“But the land into which you are about to cross to possess it, a land of hills and valleys, drinks water from the rain of heaven, a land for which the LORD your God cares; the eyes of the LORD your God are always on it, from the beginning even to the end of the year.” (Deuteronomy 11:11-12).
The Land of Israel is unique in many ways. It is significant spiritually, theologically and politically. This is perhaps why it remains one of the most contentious issues in the discussion surrounding Israel today. It is this issue that often leads to impassioned disputes not only between those living in the Land, but also those in the Church and around the world:
“As soon as the Land of Israel is mentioned an emotive force is released. There are few people, especially in the Christian church who hold a neutral view.”1
While conflicts about land are present everywhere, the issues surrounding the “Holy Land” are somewhat unique given the underlying biblical considerations that enter the discussion. For many the Land of Israel is the staging ground for some of the greatest events in biblical history. It was this land that God promised to Abram and Sarai, it was to this Land that Joshua led the children of Israel, it was here that King Solomon and King David reigned, and it was in this Land that the great Jewish Temples were constructed. For Christians, this was the Land where Jesus was born, it was where He lived and taught and ultimately died, and Christian doctrine teaches that this is where He will return.
Sowing and Reaping
On May 14, 1948, shortly after the modern state of Israel was established, it was attacked within hours by the armies of Egypt, Lebanon, Iraq, Syria and Transjordan. After a year of fighting, Israel managed to defeat these invading armies. Yet the cost was high, Israel’s War of Independence claimed over 6,000 Israeli lives. Israel faced similar attacks in 1956 with the Sinai/Suez War, and with the forced pre-emptive strikes of the 1967 Six-Day War. Perhaps the most shocking attack came in 1973 with the Yom Kippur War, when Egypt and Syria launched a surprise attack against Israel as the nation was celebrating the holiest day on the Jewish calendar – The Day of Atonement (Yom Kippur). Caught unprepared the IDF (Israel Defence Forces) nonetheless managed to push back the invading armies. Again, this victory came at a high cost with almost 3,000 soldiers giving their lives in three weeks of fighting.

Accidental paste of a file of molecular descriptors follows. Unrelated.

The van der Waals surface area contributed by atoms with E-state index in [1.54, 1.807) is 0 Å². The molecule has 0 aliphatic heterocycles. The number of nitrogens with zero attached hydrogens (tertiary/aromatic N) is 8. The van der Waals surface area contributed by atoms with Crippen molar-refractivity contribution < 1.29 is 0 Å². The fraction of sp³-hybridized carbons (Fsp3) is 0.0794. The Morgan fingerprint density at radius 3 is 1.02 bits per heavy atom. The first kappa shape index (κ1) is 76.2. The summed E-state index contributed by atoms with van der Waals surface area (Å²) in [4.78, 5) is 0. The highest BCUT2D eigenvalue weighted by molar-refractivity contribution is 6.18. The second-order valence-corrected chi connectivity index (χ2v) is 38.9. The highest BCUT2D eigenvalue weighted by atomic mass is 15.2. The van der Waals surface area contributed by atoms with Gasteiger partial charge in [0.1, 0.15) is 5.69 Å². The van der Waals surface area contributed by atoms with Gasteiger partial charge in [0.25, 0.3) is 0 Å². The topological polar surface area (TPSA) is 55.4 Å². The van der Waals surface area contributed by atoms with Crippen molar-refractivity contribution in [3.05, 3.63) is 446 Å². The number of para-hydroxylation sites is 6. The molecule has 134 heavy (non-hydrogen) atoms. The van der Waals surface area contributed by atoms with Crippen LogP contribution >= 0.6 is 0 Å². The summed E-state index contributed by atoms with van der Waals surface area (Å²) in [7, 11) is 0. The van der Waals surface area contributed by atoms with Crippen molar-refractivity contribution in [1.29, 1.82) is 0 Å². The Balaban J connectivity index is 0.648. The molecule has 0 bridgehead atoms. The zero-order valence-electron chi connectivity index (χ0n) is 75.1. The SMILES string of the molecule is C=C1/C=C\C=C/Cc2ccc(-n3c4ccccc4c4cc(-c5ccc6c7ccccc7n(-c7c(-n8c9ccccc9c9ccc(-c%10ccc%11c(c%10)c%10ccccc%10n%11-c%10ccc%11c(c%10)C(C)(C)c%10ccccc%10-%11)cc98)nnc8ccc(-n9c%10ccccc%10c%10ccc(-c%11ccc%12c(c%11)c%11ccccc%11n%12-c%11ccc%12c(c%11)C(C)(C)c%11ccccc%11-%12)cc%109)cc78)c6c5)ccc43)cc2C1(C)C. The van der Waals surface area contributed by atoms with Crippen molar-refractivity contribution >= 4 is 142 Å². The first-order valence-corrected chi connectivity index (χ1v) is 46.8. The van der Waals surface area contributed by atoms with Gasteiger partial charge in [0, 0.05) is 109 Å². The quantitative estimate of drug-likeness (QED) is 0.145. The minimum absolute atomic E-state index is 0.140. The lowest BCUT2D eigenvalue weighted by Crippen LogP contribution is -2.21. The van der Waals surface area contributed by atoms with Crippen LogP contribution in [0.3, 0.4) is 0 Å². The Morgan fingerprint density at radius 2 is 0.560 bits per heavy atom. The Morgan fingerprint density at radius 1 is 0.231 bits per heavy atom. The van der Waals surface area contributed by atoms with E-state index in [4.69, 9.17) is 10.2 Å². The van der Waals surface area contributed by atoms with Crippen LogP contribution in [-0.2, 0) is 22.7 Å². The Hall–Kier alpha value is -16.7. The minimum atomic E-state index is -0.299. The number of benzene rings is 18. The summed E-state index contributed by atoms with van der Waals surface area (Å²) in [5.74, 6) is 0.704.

During the Yom Kippur War, a soldier asked this question to the Prime Minister Golda Meir: “My father was killed in the war of 1948, and we won. My uncle was killed in the war of ’56, and we won. My brother lost an arm in the ’67 war, and we won. Last week, I lost my best friend over there…and we’re going to win. But is all our sacrifice worthwhile Golda?”
The question came from a young reserve soldier as Prime Minister Meir visited the Golan Heights overlooking the Kuneitra Valley. This spot, often referred to as the “Valley of Tears,” marks the spot of the bloodiest battle of the Yom Kippur war, where over 1,400 Syrian tanks assaulted a mere 160 Israeli tanks. This is how Golda answered the young soldier that day: “I weep for your loss, just as I grieve for all our dead. I lie awake at night thinking of them. And I must tell you in all honesty, were our sacrifices for ourselves alone, then perhaps you are right; I’m not at all sure they would be worthwhile. But if they are for the survival of the whole Jewish people, then I believe with all my heart that any sacrifice is worthwhile.”2 In Psalm 126:5-6 we read: “Those who sow in tears, shall reap with shouts of joy! He who goes out weeping, bearing the seed for sowing, shall come home with shouts of joy, bringing his sheaves with him.”
Sometimes we are required to make difficult choices in the present that will have a beneficial impact in the future.
These sacrifices come in many ways. Many of the freedoms we have today, such as being able to preach the gospel or read the Bible in English, come from the labors and sacrifices of those who have gone before us. As Christians we are called to “Suffer hardship…as a good soldier of Christ Jesus” (2 Timothy 2:3), and we sow the seed of the Gospel (Matthew 13:18-23) knowing that it may be someone else who reaps the harvest (John 4:37). Sometimes this is not easy; oftentimes laboring for the future requires hardship and sacrifice. We are exhorted to “not lose heart in doing good, for in due time we will reap if we do not grow weary” (Galatians 6:9).
The Talmud (Ta’anis 23b) relates a story of a Jewish sage called Choni HaM’agel who was troubled as to the meaning of the verses quoted above from Psalm 126. One day he was journeying along a road, and he saw a man planting a carob tree; he asked him: “How long does it take [for this tree] to bear fruit?” The man replied: “Seventy years.” He then further asked him: “Are you certain that you will live another seventy years?” The man replied: “I found [ready grown] carob trees in the world; as my forefathers planted these for me so I too plant these for my children.”3
Now is a good time to ask what seeds are we planting in our own lives? Are we sowing to the flesh or to the Spirit? Are we passing on the knowledge of God to the next generation?
1 Wright, Fred. Words from the Scroll of Fire. Jerusalem: Four Corners Publishing. 1994, Pg. 9
2 Avner, Yehuda. Once Upon a Succa Time. The Jerusalem Post. October 16, 2005.
3 Rabbi Yehuda Prero, YomTov, vol.5 16. “Planting the Seeds of Eternity.”